History & Culture

The 18th century Harmony Hall mansion is located on a 62.5-acre open pasture land estate along the Potomac River in Prince George’s County, Maryland. This estate was purchased by the National Park Service in 1966, in hopes of preserving the decades of southern Maryland cultural heritage represented here. Built in the eighteenth century and surrounded by a rich landscape, it offers visitors many opportunities to learn about the area’s rich cultural and natural histories. Currently, the mansion and grounds are undergoing major repairs as the National Park Service works diligently to restore it to its original splendor.

Harmony Hall originally was called Battersea. It was built in 1769 by the wealthy landowner and tobacco merchant Enoch Magruder. The grounds for the house were probably chosen because it was close to the Potomac River which at that time was the principal means of transportation and shipping during the eighteenth century. The remains of an older structure called Want Water or Lyle’s House stands near Harmony Hall.

A canal which still exists was built in front of the Lyle’s house near Harmony Hall. At the end of the canal there once stood an eighteenth century tobacco warehouse as well as several weighing stations and taxation points for all tobacco shipped to
England. The canal may be the earliest man made canal built in the colonies. Harmony Hall and its environs are the historic remnants of a thriving tobacco epicenter.

In 1786, Enoch Magruder left the mansion to his daughter Sarah who was married to Colonel William Lyles. In 1792, two brothers John and Walter Dulaney Addison and their new brides rented the house for a year. Elizabeth Hessilus newly married to Walter Dulaney gave Battersea its now well known name Harmony Hall. Life was pleasant for the young and well to do couples and the name Harmony Hall remained.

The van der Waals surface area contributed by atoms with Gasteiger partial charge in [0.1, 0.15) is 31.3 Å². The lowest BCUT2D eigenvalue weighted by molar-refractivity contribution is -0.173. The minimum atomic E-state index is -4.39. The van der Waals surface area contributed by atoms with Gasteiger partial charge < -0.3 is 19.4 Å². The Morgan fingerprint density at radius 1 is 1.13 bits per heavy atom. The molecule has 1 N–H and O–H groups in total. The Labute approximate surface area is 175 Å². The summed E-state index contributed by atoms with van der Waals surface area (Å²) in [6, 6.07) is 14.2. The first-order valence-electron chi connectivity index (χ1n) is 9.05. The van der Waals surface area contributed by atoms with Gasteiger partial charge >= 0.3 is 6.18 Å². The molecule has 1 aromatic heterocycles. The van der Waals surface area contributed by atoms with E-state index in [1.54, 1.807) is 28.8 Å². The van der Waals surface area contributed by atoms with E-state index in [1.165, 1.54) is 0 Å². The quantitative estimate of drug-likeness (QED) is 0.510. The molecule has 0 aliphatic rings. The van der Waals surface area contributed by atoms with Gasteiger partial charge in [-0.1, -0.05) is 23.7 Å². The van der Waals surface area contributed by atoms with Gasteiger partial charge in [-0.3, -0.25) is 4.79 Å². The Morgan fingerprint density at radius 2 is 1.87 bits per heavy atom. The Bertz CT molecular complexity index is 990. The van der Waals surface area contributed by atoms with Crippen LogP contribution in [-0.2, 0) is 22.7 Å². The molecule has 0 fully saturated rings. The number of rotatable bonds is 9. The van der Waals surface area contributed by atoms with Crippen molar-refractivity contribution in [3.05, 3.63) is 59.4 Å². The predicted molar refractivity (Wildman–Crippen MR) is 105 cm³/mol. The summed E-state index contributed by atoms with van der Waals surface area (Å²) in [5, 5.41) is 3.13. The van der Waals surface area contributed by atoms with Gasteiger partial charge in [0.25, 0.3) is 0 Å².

The brothers were renting their new home the Oxon Hill Manor to George Washington’s relatives, Elizabeth Hessilus who was the daughter of the famous colonial painter John Hessilus. Walter Dulaney Addison became the rector of
St. John’sChurch. This impressive mansion was the area’s magnet for the rich and well known. The tobacco industry was followed by the commercial fishing and wheat industries.

In 1892, the Harmony Hall farm was purchased by the well known arctic explorer and linguist Robert Stein. Members of his extended family followed him from Silesia Prussia and established the
Maryland community of Silesia.

In 1929, the historian, lawyer and preservationist Charles Collins bought Harmony Hall and completed many renovations that are still prevalent today. Originally from
Alabama, Collins was an expert in banking law and the intellectual father of the Dixiecrat Party. Part of Collins renovations included the English cow herd ditch, known as a ha ha. In 1966, his wife sold the property to the National Park Service.

Last updated: May 21, 2018

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13551 Fort Washington Rd.
Fort Washington, MD 20744


(301) 763-4600

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